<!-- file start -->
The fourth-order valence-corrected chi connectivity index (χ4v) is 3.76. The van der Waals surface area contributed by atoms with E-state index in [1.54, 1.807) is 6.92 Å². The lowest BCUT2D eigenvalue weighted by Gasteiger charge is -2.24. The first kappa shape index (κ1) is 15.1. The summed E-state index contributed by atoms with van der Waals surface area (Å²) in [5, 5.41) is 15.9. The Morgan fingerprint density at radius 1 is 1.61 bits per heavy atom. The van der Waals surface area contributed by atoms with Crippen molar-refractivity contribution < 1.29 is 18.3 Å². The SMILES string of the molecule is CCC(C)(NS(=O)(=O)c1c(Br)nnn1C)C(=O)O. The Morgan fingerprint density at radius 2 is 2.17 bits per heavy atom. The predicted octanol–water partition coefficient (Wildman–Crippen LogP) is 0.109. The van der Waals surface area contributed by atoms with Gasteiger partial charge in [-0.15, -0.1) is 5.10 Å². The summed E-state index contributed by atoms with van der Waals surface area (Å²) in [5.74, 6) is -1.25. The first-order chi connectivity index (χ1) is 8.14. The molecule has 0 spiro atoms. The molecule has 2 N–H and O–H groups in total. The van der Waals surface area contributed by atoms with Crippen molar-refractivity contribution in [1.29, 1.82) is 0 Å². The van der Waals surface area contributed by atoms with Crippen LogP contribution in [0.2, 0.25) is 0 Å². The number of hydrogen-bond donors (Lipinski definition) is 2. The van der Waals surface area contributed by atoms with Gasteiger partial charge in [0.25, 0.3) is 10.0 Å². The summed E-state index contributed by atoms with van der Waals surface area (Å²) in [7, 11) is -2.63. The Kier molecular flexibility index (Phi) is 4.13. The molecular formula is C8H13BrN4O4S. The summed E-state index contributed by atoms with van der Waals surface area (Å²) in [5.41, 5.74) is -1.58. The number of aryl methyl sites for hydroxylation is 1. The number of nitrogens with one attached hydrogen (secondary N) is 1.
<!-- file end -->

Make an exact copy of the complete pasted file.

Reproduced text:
The fourth-order valence-corrected chi connectivity index (χ4v) is 3.76. The van der Waals surface area contributed by atoms with E-state index in [1.54, 1.807) is 6.92 Å². The lowest BCUT2D eigenvalue weighted by Gasteiger charge is -2.24. The first kappa shape index (κ1) is 15.1. The summed E-state index contributed by atoms with van der Waals surface area (Å²) in [5, 5.41) is 15.9. The Morgan fingerprint density at radius 1 is 1.61 bits per heavy atom. The van der Waals surface area contributed by atoms with Crippen molar-refractivity contribution < 1.29 is 18.3 Å². The SMILES string of the molecule is CCC(C)(NS(=O)(=O)c1c(Br)nnn1C)C(=O)O. The Morgan fingerprint density at radius 2 is 2.17 bits per heavy atom. The predicted octanol–water partition coefficient (Wildman–Crippen LogP) is 0.109. The van der Waals surface area contributed by atoms with Gasteiger partial charge in [-0.15, -0.1) is 5.10 Å². The summed E-state index contributed by atoms with van der Waals surface area (Å²) in [5.74, 6) is -1.25. The first-order chi connectivity index (χ1) is 8.14. The molecule has 0 spiro atoms. The molecule has 2 N–H and O–H groups in total. The van der Waals surface area contributed by atoms with Crippen molar-refractivity contribution in [1.29, 1.82) is 0 Å². The van der Waals surface area contributed by atoms with Crippen LogP contribution in [0.2, 0.25) is 0 Å². The number of hydrogen-bond donors (Lipinski definition) is 2. The van der Waals surface area contributed by atoms with Gasteiger partial charge in [0.25, 0.3) is 10.0 Å². The summed E-state index contributed by atoms with van der Waals surface area (Å²) in [7, 11) is -2.63. The Kier molecular flexibility index (Phi) is 4.13. The molecular formula is C8H13BrN4O4S. The summed E-state index contributed by atoms with van der Waals surface area (Å²) in [5.41, 5.74) is -1.58. The number of aryl methyl sites for hydroxylation is 1. The number of nitrogens with one attached hydrogen (secondary N) is 1.